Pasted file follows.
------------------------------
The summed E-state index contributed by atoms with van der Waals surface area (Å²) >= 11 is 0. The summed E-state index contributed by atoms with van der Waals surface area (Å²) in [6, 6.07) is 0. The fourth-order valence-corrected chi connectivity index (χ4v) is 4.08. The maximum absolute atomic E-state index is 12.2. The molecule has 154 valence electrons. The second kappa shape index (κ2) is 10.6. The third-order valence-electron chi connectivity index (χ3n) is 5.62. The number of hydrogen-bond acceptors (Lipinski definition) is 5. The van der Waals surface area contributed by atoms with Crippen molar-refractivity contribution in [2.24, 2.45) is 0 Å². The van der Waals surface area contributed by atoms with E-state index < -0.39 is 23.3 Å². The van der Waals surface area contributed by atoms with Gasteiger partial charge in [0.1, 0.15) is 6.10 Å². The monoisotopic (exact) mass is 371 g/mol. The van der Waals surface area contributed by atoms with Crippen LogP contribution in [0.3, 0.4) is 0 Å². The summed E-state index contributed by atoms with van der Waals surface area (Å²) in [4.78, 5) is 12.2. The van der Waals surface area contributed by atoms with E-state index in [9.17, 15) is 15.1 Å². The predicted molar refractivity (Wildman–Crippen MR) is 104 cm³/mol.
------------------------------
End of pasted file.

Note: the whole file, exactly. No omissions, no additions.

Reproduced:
The summed E-state index contributed by atoms with van der Waals surface area (Å²) >= 11 is 0. The summed E-state index contributed by atoms with van der Waals surface area (Å²) in [6, 6.07) is 0. The fourth-order valence-corrected chi connectivity index (χ4v) is 4.08. The maximum absolute atomic E-state index is 12.2. The molecule has 154 valence electrons. The second kappa shape index (κ2) is 10.6. The third-order valence-electron chi connectivity index (χ3n) is 5.62. The number of hydrogen-bond acceptors (Lipinski definition) is 5. The van der Waals surface area contributed by atoms with Crippen molar-refractivity contribution in [2.24, 2.45) is 0 Å². The van der Waals surface area contributed by atoms with E-state index < -0.39 is 23.3 Å². The van der Waals surface area contributed by atoms with Gasteiger partial charge in [0.1, 0.15) is 6.10 Å². The monoisotopic (exact) mass is 371 g/mol. The van der Waals surface area contributed by atoms with Crippen LogP contribution in [0.3, 0.4) is 0 Å². The summed E-state index contributed by atoms with van der Waals surface area (Å²) in [4.78, 5) is 12.2. The van der Waals surface area contributed by atoms with E-state index in [9.17, 15) is 15.1 Å². The predicted molar refractivity (Wildman–Crippen MR) is 104 cm³/mol.